The year is over, ladies and gentlemen. And what a year it was. We passed some major environmental milestones (COP21, the Clean Power Plan, the Pope’s climate change encyclical) and waded through plenty of environmental disasters (bomb trains, oil spills and species extinction). As we push onward into 2016, Planet Experts looks back at the stories we reported on and brings you the very best and worst of the year. Without further ado, here are the Seven Worst Things to Happen to the Ocean in 2015.
7) Dead Zones Were Discovered in the Atlantic Ocean.
In February, a study published in the journal Global Change Biology predicted that climate change will cause the number of ocean dead zones to increase. A few months later, marine biologists reported on the first-ever observed dead zones in the Atlantic Ocean. Unlike dead zones formed from toxic algal blooms, the Atlantic zones were the result of large, underwater cyclones that can spin for months. Propagating westward off the West African coast, the cyclones rapidly deplete the oxygen content in their core. Researchers warn that this can flood coasts with low-oxygen water, putting severe stress on coastal ecosystems.
6) Corals Are Eating Plastic, and That’s Not Good
If we just told you that corals on the Great Barrier Reef are eating plastic, you might be fooled into thinking that’s a good thing. There are some 269,000 tons of microplastic floating in the ocean, so perhaps coral are helping to filter it out. That’s a logical assumption. Unfortunately, plastic doesn’t biodegrade, and it doesn’t go away. In this study, researchers discover that corals will suck up plastic particles in the water, but those particles will then lodge inside the corals’ digestive tissue, potentially interfering with their normal feeding.
5) Fish Are Diving Deeper to Escape Ocean Warming
Did you know that the ocean absorbs 90 percent of the planet’s global warming heat? It’s one of the reasons why, despite the mountains of carbon dioxide we pump into the air every day, the planet has only heated about one degree, on average, per century. There are many side-effects to this process, but one of them is that the behaviors of marine species are changing. Case in point, the Redthroat emperor fish. According to scientists at James Cook University, these fish are “shifting their position in the water column to remain at a preferred temperature.” In other words, as their days get warmer, these fish are diving deeper than they traditionally do. This is a trend that will likely continue as the planet heats up. Unfortunately for those of us on land, we won’t be able to adapt in the same way.
4) Sea Levels Could Rise Higher (and Faster) Than We Thought
In July, former NASA scientist James Hansen gave the planet some bad news: Sea levels could rise at least 10 feet in just 50 years. Sea levels have already risen an average of 20 centimeters since the beginning of the 20th century. If the planet continues to warm at its current rate, glacial melt in Greenland and Antarctica could accelerate by tenfold, generating a feedback loop of cool water entering the ocean and forcing warmer, saltier water up and underneath ice sheets, accelerating their melt rates in turn and the volume of cool water entering the ocean. Researchers say this could happen before the end of this century.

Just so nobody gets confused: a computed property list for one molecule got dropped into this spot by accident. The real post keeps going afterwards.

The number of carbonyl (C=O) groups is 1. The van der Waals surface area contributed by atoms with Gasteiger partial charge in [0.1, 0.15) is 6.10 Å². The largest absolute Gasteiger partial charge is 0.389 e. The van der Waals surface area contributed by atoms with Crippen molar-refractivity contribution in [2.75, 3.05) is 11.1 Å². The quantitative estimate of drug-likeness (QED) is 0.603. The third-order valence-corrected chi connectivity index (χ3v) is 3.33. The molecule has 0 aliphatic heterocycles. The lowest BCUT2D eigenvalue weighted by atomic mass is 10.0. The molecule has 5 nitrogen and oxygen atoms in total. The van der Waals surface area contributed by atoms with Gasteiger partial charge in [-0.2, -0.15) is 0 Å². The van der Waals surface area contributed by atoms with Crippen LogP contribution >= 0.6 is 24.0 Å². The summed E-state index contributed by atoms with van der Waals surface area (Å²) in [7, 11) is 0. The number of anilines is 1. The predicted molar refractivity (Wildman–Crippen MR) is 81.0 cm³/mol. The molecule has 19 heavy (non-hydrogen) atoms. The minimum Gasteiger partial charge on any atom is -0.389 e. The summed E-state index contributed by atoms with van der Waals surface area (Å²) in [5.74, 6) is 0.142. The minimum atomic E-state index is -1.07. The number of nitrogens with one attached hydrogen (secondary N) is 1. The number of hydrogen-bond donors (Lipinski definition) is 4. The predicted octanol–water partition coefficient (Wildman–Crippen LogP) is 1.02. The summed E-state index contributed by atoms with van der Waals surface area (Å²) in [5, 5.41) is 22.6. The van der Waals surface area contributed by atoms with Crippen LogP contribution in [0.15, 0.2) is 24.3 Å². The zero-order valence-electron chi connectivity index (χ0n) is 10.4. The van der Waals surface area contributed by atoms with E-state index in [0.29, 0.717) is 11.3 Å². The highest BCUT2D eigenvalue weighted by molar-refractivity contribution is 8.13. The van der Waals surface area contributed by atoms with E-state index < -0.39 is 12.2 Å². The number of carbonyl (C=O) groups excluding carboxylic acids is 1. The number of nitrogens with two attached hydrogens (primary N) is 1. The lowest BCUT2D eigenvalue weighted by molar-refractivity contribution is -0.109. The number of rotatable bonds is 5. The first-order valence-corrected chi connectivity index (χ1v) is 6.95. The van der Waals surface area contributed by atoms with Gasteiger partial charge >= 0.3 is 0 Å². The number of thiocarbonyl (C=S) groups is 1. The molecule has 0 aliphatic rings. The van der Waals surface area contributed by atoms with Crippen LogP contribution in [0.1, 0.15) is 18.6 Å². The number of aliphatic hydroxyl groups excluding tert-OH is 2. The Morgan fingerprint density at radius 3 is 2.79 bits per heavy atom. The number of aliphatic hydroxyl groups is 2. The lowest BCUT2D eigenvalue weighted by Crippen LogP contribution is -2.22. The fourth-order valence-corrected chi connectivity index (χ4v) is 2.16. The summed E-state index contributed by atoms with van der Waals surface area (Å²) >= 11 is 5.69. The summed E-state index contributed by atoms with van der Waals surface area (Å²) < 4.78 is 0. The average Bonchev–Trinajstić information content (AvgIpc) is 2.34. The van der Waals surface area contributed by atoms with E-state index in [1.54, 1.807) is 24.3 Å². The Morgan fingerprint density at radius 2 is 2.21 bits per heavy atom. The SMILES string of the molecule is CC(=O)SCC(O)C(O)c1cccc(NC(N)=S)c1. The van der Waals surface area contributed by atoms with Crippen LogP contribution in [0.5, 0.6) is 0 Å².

“Social disruption and economic consequences of such large sea level rise could be devastating,” said Hansen. “It is not difficult to imagine that conflicts arising from forced migrations and economic collapse might make the planet ungovernable, threatening the fabric of civilization.”
3) The Gulf Still Hasn’t Recovered From the BP Oil Spill
Five years ago, the Deepwater Horizon oil disaster spewed 210 million gallons of crude oil into the Gulf of Mexico. The ecosystems and communities affected by the spill are far from recovered, and it is unclear if they will ever be. In April, the National Wildlife Federation published its annual report on the situation. Some of the findings: Dolphins are dying at four times their historic rates; up to 65,000 Kemp’s ridley sea turtles are estimated to have died since 2010; twelve percent of brown pelicans and 32 percent of the laughing gulls in the area are estimated to have died; coral colonies throughout the Gulf still show significant oil damage.
2) Cod Populations Have Declined 90 Percent in Just 30 Years
Since 1982, the population of cod in the Gulf of Maine has declined by 90 percent. Currently, the population is at three to four percent of what a well-managed stock should be. “The giant cod catches of yesteryear are over — these poor fish have been exploited to commercial extinction,” said Catherine Kilduff of the Center for Biological Diversity
1) Half of the Ocean’s Life Has Been Extinguished
It seems impossible. The ocean covers three-quarters of the planet’s surface and is bursting with biodiversity. The smallest drop can be packed with microorganisms, a square mile can be filled with creatures of extraordinary size. And yet nearly half of the marine vertebrate population has vanished. According to the Living Blue Planet Report, a bi-annual analysis published by the World Wildlife Fund, marine populations are down 49 percent since 1970. Overfishing and climate change are regarded as the two leading factors in species decline. On land, things aren’t doing much better. Last year, the WWF found that 52 percent of land-based animals (excluding insects) has either died or been killed off.
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